With Halloween, Thanksgiving, Christmas and New Year's on the way, so too are candy, pies, cookies and eggnog, but an upcoming series of nutritional classes may offer some still sweet, but healthier alternatives to eat during the holiday season.
The 8-week series of free classes, begins Oct. 31, from 10:30 to 11:30 a.m. at the Kenai Peninsula Food Bank, and will be taught by Colleen Sonnevil, nutritional educator for the University of Alaska's Cooperative Extension Office in Soldotna.
"She's been doing classes here for the last three and a half years and they help the general public and food bank clients eat more nutritious meals and lead healthier lives," said Linda Swarner, Executive Director of the food bank.
Sonnevil said she will be introducing some novel ideas for ingredients that are typically staples during the holidays, such as pumpkin, which will be discussed during the first class.
"Everyone knows how to make pumpkin pie, so I'll be showing people how to make pumpkin soup, pumpkin bagels, and all kinds of other things," she said.
Sonnevil said after October the classes will then begin to focus on the Thanksgiving holiday foods.
"I'll focus on turkey of course, but I'll give them the basics and then focus more on what they can do with leftovers. We'll also talk about different stuffing ideas, cranberry sauce recipes ad salad ideas besides the same old things people are used to," she said.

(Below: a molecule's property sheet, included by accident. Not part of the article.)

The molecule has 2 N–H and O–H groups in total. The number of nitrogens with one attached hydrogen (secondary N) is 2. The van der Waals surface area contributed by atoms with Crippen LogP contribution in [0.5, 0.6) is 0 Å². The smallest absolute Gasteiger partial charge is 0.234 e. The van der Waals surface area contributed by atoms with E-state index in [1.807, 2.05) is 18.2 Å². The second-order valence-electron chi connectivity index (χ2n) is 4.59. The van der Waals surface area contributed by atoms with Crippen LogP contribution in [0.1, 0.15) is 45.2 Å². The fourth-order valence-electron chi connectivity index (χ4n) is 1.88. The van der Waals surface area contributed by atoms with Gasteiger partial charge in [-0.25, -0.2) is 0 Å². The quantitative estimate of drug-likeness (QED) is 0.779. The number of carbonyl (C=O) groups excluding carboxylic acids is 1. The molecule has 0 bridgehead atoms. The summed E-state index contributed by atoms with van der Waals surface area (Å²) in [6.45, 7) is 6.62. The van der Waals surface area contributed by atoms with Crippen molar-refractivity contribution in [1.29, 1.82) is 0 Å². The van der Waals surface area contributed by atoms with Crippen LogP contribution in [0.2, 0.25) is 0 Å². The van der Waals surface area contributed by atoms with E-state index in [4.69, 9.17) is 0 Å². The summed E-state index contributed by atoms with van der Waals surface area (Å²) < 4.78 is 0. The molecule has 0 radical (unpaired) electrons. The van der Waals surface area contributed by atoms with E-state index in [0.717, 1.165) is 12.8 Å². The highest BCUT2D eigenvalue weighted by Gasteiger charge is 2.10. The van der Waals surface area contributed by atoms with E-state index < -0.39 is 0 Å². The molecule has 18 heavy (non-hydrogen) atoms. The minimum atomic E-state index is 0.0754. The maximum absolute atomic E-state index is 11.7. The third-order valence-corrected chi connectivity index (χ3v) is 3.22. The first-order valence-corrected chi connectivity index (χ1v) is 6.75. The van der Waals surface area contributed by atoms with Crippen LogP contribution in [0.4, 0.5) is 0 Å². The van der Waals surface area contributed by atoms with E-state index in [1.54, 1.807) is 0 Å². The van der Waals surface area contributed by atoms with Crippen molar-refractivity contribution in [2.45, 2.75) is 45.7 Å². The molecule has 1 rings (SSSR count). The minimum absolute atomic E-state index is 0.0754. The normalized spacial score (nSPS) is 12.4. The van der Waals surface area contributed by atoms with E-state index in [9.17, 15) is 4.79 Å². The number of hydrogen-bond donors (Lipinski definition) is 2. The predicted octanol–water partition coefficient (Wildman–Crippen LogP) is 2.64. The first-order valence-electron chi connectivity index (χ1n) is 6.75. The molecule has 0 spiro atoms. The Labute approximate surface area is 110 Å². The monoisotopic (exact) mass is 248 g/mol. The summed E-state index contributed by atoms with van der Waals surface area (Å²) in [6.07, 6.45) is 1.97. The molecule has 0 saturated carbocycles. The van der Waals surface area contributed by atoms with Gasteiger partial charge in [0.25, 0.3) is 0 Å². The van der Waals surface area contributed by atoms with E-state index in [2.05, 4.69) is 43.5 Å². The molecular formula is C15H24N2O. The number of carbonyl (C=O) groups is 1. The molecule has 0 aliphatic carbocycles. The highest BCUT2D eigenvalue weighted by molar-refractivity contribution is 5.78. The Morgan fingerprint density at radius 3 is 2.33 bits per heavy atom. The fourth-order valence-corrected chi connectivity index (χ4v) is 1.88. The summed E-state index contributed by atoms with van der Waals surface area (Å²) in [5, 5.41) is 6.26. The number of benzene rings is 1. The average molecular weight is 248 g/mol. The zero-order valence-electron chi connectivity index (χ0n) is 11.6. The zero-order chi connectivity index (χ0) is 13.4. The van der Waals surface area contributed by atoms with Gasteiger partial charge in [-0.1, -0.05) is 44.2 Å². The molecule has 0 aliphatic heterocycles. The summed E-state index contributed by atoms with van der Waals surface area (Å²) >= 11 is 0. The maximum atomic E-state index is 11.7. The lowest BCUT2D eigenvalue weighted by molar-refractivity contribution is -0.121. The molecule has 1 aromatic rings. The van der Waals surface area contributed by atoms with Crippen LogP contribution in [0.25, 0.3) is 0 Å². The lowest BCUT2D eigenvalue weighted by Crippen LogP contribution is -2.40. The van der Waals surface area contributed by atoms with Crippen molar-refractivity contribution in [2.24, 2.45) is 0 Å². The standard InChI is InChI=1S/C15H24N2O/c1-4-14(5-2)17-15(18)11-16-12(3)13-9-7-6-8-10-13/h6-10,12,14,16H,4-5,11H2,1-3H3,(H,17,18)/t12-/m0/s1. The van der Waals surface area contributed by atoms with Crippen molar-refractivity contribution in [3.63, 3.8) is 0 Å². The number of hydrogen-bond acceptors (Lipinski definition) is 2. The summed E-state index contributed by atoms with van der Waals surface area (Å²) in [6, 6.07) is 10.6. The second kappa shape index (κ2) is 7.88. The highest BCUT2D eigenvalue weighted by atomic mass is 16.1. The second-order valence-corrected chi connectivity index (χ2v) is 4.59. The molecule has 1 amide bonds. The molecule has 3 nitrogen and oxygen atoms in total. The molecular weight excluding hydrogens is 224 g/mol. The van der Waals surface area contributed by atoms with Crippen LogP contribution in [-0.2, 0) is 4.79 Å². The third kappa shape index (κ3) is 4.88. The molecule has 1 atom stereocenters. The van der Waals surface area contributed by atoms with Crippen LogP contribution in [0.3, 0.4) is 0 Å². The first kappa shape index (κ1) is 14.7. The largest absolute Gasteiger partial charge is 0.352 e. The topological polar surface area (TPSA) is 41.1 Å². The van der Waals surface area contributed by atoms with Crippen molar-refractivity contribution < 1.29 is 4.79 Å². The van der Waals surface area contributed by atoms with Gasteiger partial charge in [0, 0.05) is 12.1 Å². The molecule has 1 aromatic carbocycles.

Closer to Christmas, when winter weather is at it's coolest, Sonnevil said she will be discussing ways to warm up.
"I'll go over how Russian teas, hot mochas, and other hot beverages and things they can make for themselves," she said.
Sonnevil said a lot of the classes will explore healthy alternative recipes for traditional holiday favorites, as well, and she'll be emphasizing recipes for those with special eating considerations.
"For example, making a pumpkin pie with Splenda, instead of sugar, and I always include recipes for diabetics because it can be hard for them to find the time to try new recipes during the holidays. I'll also have some gluten-free recipes because more and more people are starting to have food related allergies," she said.
Sonnevil said the classes will not only focus on eating better, but also on shopping to eat more wisely.
"I stress not buying whole jars of spice for things that will only be used once during the holidays. Most spices are expensive and only stay good on the shelf for about six months, so I remind people they can go to the bulk spice isle to buy what they need and save money," she said.
Sonnevil said by the end of the 8-week course, she hopes more people will be eating affordable, healthy, well-balanced diets and in the proper proportions.
"The holidays can be tough because they're filled with all the wrong things, but I try to emphasize eating choices that are good and good to eat," she said.
Fore more information on the upcoming holiday nutrition classes, call the Kenai Peninsula Food Bank at 262-3111.
Joseph Robertia can be reached at email@example.com.
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